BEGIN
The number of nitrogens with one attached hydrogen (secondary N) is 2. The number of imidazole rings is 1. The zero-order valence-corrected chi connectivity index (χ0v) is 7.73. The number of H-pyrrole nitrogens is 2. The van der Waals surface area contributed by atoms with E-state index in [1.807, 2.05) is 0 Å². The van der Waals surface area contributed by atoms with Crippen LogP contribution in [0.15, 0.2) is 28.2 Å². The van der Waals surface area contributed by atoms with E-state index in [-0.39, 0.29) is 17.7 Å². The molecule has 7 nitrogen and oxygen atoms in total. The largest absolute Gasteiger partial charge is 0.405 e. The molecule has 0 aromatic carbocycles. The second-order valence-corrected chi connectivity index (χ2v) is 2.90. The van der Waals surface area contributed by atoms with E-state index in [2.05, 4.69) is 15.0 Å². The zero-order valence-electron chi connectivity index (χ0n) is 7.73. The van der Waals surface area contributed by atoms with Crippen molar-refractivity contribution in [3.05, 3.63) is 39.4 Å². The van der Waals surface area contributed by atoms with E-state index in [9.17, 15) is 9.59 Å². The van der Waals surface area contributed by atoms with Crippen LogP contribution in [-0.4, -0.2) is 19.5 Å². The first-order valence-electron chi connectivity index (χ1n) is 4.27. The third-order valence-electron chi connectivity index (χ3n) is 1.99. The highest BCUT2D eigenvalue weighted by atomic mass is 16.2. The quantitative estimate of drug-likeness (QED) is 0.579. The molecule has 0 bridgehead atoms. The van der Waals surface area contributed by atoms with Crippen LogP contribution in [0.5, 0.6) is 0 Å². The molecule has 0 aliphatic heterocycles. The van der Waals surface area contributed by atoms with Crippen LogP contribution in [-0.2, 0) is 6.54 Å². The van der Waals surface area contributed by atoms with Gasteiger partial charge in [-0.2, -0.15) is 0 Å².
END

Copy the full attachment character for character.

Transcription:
The number of nitrogens with one attached hydrogen (secondary N) is 2. The number of imidazole rings is 1. The zero-order valence-corrected chi connectivity index (χ0v) is 7.73. The number of H-pyrrole nitrogens is 2. The van der Waals surface area contributed by atoms with E-state index in [1.807, 2.05) is 0 Å². The van der Waals surface area contributed by atoms with Crippen LogP contribution in [0.15, 0.2) is 28.2 Å². The van der Waals surface area contributed by atoms with E-state index in [-0.39, 0.29) is 17.7 Å². The molecule has 7 nitrogen and oxygen atoms in total. The largest absolute Gasteiger partial charge is 0.405 e. The molecule has 0 aromatic carbocycles. The second-order valence-corrected chi connectivity index (χ2v) is 2.90. The van der Waals surface area contributed by atoms with E-state index in [2.05, 4.69) is 15.0 Å². The zero-order valence-electron chi connectivity index (χ0n) is 7.73. The van der Waals surface area contributed by atoms with Crippen molar-refractivity contribution in [3.05, 3.63) is 39.4 Å². The van der Waals surface area contributed by atoms with E-state index in [9.17, 15) is 9.59 Å². The van der Waals surface area contributed by atoms with Crippen LogP contribution in [-0.4, -0.2) is 19.5 Å². The first-order valence-electron chi connectivity index (χ1n) is 4.27. The third-order valence-electron chi connectivity index (χ3n) is 1.99. The highest BCUT2D eigenvalue weighted by atomic mass is 16.2. The quantitative estimate of drug-likeness (QED) is 0.579. The molecule has 0 bridgehead atoms. The van der Waals surface area contributed by atoms with Crippen LogP contribution in [0.5, 0.6) is 0 Å². The molecule has 0 aliphatic heterocycles. The van der Waals surface area contributed by atoms with Crippen LogP contribution in [-0.2, 0) is 6.54 Å². The van der Waals surface area contributed by atoms with Gasteiger partial charge in [-0.2, -0.15) is 0 Å².